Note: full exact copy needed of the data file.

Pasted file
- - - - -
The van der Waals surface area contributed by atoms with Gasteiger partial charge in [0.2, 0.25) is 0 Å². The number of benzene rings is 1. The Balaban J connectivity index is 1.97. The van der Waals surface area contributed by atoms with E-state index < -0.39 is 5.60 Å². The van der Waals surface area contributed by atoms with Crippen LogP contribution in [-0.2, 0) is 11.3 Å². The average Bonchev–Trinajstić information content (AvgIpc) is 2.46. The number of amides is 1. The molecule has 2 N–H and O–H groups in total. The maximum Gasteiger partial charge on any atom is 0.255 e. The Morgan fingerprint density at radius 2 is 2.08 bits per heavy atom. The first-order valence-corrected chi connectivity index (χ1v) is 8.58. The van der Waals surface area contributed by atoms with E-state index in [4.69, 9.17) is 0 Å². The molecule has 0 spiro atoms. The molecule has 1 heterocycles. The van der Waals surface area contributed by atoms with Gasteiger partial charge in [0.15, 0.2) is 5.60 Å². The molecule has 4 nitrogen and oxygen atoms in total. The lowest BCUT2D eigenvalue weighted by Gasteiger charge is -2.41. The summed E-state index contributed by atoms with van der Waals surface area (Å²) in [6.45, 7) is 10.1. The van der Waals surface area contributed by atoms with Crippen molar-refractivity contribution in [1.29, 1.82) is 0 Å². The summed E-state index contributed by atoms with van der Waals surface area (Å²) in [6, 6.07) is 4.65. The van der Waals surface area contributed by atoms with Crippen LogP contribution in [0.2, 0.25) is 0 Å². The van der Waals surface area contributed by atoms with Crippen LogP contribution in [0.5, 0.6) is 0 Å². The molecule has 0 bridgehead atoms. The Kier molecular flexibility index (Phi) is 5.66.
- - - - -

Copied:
The van der Waals surface area contributed by atoms with Gasteiger partial charge in [0.2, 0.25) is 0 Å². The number of benzene rings is 1. The Balaban J connectivity index is 1.97. The van der Waals surface area contributed by atoms with E-state index < -0.39 is 5.60 Å². The van der Waals surface area contributed by atoms with Crippen LogP contribution in [-0.2, 0) is 11.3 Å². The average Bonchev–Trinajstić information content (AvgIpc) is 2.46. The number of amides is 1. The molecule has 2 N–H and O–H groups in total. The maximum Gasteiger partial charge on any atom is 0.255 e. The Morgan fingerprint density at radius 2 is 2.08 bits per heavy atom. The first-order valence-corrected chi connectivity index (χ1v) is 8.58. The van der Waals surface area contributed by atoms with E-state index in [4.69, 9.17) is 0 Å². The molecule has 0 spiro atoms. The molecule has 1 heterocycles. The van der Waals surface area contributed by atoms with Gasteiger partial charge in [0.15, 0.2) is 5.60 Å². The molecule has 4 nitrogen and oxygen atoms in total. The lowest BCUT2D eigenvalue weighted by Gasteiger charge is -2.41. The summed E-state index contributed by atoms with van der Waals surface area (Å²) in [6.45, 7) is 10.1. The van der Waals surface area contributed by atoms with Crippen molar-refractivity contribution in [1.29, 1.82) is 0 Å². The summed E-state index contributed by atoms with van der Waals surface area (Å²) in [6, 6.07) is 4.65. The van der Waals surface area contributed by atoms with Crippen LogP contribution in [0.2, 0.25) is 0 Å². The van der Waals surface area contributed by atoms with Crippen LogP contribution in [0.5, 0.6) is 0 Å². The molecule has 0 bridgehead atoms. The Kier molecular flexibility index (Phi) is 5.66.